The Golden Shovel—the gleaming victory trophy for winning the NAIOP Real Estate Challenge—will reside at Haas for the fourth year in a row, after a Berkeley MBA team defeated Stanford GSB in the annual regional challenge May 4.
Under the name of Campanile Advisors LP (CAL), evening and weekend student Charlie McEachron, MBA 12; full-time MBA 2012 candidates Dan Byrnes, Tyler Kepler, and Derek Simmons; and environmental design student Michael Song teamed up to win both first place and the audience choice award. Their win brings the lifetime Golden Shovel score to Cal 13, Stanford 9. (NAIOP, the Commercial Real Estate Development Association, stands for National Association of Industrial and Office Properties.)
The challenge this year was to present a multi-use development plan for three sites in Livermore, Calif.
Victory was no easy feat: To determine feasibility of city-proposed uses or propose alternate uses for the sites, the team consulted with more than 100 experts, including the Livermore mayor and several top city officials, developers, hoteliers, retail specialists, apartment builders, brokers, attorneys, and tenants. “The Cal network served us well in opening doors,” says Byrnes. The project lasted for two months and culminated with a 200+ page proposal, a detailed Q & A session with the jury, and a presentation to an audience of 300.
The team proposed “Livermore on Broadway,” which combined high-density residential and mixed-use retail. “Our thought process was guided through detailed analysis of Livermore’s current financial resources and obligations, many of which were determined by a proposed 2,000-seat theater,” says Byrnes. “The judges were particularly impressed with our ability to understand the city’s financial motivations and constraints, and those of the three sites, and to propose a feasible development plan that addressed these in a difficult capital markets environment. Having an incredibly gifted architect on our team, who worked literally around the clock to make our vision come to life, certainly didn’t hurt.”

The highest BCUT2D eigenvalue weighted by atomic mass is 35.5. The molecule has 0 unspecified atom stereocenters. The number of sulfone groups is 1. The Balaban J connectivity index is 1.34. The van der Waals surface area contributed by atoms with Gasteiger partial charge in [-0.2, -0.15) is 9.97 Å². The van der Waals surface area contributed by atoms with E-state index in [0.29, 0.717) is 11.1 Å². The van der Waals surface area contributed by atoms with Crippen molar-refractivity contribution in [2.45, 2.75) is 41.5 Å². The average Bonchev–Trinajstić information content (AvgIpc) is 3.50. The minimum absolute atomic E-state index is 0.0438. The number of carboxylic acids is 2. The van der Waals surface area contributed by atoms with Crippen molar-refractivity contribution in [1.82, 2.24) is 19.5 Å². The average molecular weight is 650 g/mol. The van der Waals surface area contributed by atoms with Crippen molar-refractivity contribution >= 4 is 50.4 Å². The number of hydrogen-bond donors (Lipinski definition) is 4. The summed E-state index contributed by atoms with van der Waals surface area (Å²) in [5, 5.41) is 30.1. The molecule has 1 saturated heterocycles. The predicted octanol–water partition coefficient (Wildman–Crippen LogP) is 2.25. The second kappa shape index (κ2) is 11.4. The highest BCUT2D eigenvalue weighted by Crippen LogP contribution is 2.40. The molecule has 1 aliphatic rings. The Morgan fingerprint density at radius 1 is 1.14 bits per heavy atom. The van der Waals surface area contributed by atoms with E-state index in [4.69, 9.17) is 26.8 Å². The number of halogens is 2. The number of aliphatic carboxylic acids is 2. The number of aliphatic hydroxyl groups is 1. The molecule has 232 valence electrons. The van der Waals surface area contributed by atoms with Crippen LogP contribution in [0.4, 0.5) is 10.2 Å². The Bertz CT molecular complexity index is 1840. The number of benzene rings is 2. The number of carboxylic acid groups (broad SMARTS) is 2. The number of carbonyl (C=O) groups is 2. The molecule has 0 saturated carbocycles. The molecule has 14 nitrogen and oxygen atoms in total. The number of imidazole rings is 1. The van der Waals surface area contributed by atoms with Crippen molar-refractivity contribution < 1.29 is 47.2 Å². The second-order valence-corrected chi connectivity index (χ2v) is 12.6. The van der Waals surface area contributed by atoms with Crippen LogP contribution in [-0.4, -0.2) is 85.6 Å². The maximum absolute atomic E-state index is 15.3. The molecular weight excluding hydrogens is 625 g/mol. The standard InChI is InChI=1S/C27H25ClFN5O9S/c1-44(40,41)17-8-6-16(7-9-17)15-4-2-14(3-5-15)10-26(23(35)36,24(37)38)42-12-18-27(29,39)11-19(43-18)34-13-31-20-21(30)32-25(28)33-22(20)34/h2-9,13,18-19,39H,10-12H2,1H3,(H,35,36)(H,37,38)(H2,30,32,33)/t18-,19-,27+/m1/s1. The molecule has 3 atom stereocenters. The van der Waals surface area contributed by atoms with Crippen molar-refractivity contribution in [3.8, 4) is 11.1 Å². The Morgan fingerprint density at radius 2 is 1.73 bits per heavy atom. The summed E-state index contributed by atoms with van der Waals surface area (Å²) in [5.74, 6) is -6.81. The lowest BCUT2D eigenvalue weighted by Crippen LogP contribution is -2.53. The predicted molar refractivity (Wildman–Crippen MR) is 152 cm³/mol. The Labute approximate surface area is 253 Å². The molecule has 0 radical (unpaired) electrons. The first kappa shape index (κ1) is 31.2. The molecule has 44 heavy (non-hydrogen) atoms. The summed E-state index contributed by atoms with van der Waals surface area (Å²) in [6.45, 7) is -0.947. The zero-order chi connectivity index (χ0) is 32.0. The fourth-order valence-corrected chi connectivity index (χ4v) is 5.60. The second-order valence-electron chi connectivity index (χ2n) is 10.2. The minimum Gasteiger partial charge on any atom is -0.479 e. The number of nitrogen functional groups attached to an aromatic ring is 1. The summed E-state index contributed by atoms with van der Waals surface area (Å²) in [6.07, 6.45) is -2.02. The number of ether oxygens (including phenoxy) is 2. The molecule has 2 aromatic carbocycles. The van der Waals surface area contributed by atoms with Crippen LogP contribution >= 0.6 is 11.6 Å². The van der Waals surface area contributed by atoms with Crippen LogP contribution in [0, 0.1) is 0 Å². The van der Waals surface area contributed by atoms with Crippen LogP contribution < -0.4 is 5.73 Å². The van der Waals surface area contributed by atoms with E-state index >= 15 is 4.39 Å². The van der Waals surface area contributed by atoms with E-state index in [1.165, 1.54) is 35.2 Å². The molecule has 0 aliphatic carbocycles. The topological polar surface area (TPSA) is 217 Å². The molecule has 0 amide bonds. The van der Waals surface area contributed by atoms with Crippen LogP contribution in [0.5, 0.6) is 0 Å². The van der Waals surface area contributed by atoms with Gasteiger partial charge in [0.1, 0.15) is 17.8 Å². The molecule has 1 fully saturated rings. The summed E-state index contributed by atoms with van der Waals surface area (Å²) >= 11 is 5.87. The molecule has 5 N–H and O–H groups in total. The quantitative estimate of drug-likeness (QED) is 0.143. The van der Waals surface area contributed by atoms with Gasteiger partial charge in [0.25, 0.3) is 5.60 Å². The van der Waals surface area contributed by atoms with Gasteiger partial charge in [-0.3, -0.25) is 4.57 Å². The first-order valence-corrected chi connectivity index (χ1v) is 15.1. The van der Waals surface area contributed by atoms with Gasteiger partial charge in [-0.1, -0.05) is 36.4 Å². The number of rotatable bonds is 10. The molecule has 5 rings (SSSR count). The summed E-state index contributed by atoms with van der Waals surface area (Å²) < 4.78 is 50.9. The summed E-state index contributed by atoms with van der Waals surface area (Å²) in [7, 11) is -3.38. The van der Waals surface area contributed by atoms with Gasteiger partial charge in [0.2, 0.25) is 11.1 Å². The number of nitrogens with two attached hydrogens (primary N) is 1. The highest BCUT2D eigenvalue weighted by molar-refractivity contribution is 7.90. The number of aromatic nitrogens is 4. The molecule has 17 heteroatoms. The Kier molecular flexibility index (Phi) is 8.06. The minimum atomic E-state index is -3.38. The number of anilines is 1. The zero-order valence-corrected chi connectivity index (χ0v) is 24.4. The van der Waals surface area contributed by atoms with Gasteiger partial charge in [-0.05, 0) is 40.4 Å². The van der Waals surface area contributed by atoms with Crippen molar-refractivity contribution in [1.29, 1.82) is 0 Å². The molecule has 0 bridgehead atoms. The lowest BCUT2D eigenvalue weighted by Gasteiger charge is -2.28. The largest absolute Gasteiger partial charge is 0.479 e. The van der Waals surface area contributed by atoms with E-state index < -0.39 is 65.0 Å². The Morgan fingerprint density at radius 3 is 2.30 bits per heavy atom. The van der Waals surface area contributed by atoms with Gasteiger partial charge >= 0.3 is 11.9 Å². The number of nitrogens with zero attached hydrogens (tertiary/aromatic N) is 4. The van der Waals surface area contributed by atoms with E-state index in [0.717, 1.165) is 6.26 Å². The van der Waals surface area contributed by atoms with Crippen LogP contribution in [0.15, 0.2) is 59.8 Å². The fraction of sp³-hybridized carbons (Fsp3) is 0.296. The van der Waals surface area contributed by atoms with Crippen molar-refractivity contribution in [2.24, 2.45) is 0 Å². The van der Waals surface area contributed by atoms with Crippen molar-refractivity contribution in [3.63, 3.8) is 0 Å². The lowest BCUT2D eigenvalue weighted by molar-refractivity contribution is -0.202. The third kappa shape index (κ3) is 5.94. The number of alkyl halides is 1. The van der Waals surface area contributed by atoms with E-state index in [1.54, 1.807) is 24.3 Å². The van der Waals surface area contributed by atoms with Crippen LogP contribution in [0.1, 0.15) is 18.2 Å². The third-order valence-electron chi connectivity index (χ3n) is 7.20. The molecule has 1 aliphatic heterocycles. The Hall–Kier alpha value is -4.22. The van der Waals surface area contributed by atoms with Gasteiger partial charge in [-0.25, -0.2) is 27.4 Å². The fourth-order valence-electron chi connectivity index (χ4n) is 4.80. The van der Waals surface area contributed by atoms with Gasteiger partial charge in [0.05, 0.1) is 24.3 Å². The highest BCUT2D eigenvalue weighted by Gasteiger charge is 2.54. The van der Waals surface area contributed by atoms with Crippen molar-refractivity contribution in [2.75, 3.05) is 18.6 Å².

“When we started this process, Dennis Williams, Cal professor and event organizer, said that the Shovel would be ‘the hardest thing we did in business school, but the best thing as well,’ and he was absolutely right,” says Byrnes. In addition to trophy rights, Mechanics Bank will donate $2,000 to Challenge for Charity (C4C) in the team’s honor.
Pictured here are Berkeley team adviser Craig Davey; Charlie McEachron and Tyler Kepler, both MBA 12; environmental design student Michael Song; Dan Byrnes and Derek Simmons, both MBA 12; Livermore Mayor Marshall Kamena; and competition Chair Dennis Williams.